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Worries over new Egyptian policy on medicines

Alaa Mohamed, a pharmacist in Cairo's middle class Dar Al Salam District, says locally-made drugs are hard to come by Amr Emam/IRIN
A decision by the Egyptian Health Ministry to peg local medicine prices to international ones is causing concern. “This is a catastrophic decision,” Karima Al Hefnawy, a member of local NGO the Independent Right to Health Committee, told IRIN. “Egypt is a low-income country, which means that linking local medicine prices with international ones will cause suffering to the poor.”
Only about 30 percent of Egyptians have health insurance, according to a recent estimate by the NGO. Hitherto, medicine prices were set by the ministry, sometimes at much lower prices than the manufacturing cost, leading some suppliers to go out of business.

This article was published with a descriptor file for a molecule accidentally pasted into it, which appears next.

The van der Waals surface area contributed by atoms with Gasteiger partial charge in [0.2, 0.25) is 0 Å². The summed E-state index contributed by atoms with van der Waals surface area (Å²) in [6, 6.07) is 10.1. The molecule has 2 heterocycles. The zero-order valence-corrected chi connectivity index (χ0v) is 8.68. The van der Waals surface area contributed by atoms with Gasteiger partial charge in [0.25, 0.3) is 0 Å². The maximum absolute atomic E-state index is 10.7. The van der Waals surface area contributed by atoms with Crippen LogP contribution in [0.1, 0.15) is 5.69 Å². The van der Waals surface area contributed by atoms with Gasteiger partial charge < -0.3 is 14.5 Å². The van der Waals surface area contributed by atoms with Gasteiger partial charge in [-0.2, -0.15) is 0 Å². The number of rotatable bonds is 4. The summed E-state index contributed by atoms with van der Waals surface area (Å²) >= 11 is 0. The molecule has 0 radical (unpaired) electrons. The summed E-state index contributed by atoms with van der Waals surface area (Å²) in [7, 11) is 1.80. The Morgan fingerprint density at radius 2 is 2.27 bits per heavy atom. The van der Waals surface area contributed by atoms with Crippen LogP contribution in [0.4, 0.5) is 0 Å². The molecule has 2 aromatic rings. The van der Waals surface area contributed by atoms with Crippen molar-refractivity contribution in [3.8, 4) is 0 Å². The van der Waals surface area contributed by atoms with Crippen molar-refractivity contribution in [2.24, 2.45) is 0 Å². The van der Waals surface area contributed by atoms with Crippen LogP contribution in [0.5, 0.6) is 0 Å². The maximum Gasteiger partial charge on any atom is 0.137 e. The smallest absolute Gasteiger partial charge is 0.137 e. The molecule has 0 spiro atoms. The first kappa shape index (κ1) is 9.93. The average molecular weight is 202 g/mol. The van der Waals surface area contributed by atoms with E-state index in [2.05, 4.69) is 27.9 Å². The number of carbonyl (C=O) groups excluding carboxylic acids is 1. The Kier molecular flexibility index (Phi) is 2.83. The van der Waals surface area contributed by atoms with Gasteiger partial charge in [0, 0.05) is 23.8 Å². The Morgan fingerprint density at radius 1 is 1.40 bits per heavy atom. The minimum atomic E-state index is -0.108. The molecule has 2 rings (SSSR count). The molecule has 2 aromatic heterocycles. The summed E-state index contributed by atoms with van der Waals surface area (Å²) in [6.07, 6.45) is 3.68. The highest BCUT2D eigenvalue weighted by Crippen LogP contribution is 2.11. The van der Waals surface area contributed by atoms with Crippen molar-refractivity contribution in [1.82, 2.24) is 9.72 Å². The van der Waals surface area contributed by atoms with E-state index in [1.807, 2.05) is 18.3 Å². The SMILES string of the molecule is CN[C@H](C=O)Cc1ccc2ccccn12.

Another local NGO, The Medical Association, says of the US$10 billion spent on health last year, only about a third came from the government. The government has allocated $4 billion, or 4.8 percent of Egypt’s total budget in fiscal year 2012-2013, to the health sector. This, experts say, means that individuals will continue to foot most of the health bill in the new fiscal year.
Chairman of the Health Ministry’s medicine sector Mohsen Abdelaleem rejected the concerns, saying the higher prices would allow more pharmaceutical companies to stay in business, making medicines more widely available.

This article was produced by IRIN News while it was part of the United Nations Office for the Coordination of Humanitarian Affairs. Please send queries on copyright or liability to the UN. For more information: https://shop.un.org/rights-permissions

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